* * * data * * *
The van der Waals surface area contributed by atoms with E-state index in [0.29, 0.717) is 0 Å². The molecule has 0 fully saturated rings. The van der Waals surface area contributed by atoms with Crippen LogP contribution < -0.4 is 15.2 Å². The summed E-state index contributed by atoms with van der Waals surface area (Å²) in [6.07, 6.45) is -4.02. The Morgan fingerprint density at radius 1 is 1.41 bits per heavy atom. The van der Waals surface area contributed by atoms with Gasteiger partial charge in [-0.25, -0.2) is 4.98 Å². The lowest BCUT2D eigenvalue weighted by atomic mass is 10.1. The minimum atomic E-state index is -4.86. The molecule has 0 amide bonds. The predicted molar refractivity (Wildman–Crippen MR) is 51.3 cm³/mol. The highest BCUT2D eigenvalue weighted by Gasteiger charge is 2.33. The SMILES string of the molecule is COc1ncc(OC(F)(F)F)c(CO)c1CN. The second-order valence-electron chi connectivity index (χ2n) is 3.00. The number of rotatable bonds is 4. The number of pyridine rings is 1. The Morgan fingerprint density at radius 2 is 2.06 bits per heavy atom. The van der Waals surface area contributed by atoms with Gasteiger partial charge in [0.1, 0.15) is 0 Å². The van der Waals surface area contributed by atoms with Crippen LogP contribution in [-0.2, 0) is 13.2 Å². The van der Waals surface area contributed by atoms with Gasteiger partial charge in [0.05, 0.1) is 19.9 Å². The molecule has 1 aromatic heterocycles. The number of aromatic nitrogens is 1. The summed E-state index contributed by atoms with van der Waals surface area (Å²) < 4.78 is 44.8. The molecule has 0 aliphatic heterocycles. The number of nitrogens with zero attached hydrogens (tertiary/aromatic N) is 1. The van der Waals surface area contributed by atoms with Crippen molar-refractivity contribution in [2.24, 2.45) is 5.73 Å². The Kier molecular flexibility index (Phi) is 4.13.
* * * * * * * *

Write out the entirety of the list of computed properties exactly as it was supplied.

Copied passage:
The van der Waals surface area contributed by atoms with E-state index in [0.29, 0.717) is 0 Å². The molecule has 0 fully saturated rings. The van der Waals surface area contributed by atoms with Crippen LogP contribution < -0.4 is 15.2 Å². The summed E-state index contributed by atoms with van der Waals surface area (Å²) in [6.07, 6.45) is -4.02. The Morgan fingerprint density at radius 1 is 1.41 bits per heavy atom. The van der Waals surface area contributed by atoms with Gasteiger partial charge in [-0.25, -0.2) is 4.98 Å². The lowest BCUT2D eigenvalue weighted by atomic mass is 10.1. The minimum atomic E-state index is -4.86. The molecule has 0 amide bonds. The predicted molar refractivity (Wildman–Crippen MR) is 51.3 cm³/mol. The highest BCUT2D eigenvalue weighted by Gasteiger charge is 2.33. The SMILES string of the molecule is COc1ncc(OC(F)(F)F)c(CO)c1CN. The second-order valence-electron chi connectivity index (χ2n) is 3.00. The number of rotatable bonds is 4. The number of pyridine rings is 1. The Morgan fingerprint density at radius 2 is 2.06 bits per heavy atom. The van der Waals surface area contributed by atoms with Gasteiger partial charge in [0.1, 0.15) is 0 Å². The van der Waals surface area contributed by atoms with Crippen LogP contribution in [-0.2, 0) is 13.2 Å². The van der Waals surface area contributed by atoms with Gasteiger partial charge in [0.05, 0.1) is 19.9 Å². The molecule has 1 aromatic heterocycles. The number of aromatic nitrogens is 1. The summed E-state index contributed by atoms with van der Waals surface area (Å²) < 4.78 is 44.8. The molecule has 0 aliphatic heterocycles. The number of nitrogens with zero attached hydrogens (tertiary/aromatic N) is 1. The van der Waals surface area contributed by atoms with Crippen molar-refractivity contribution in [2.24, 2.45) is 5.73 Å². The Kier molecular flexibility index (Phi) is 4.13.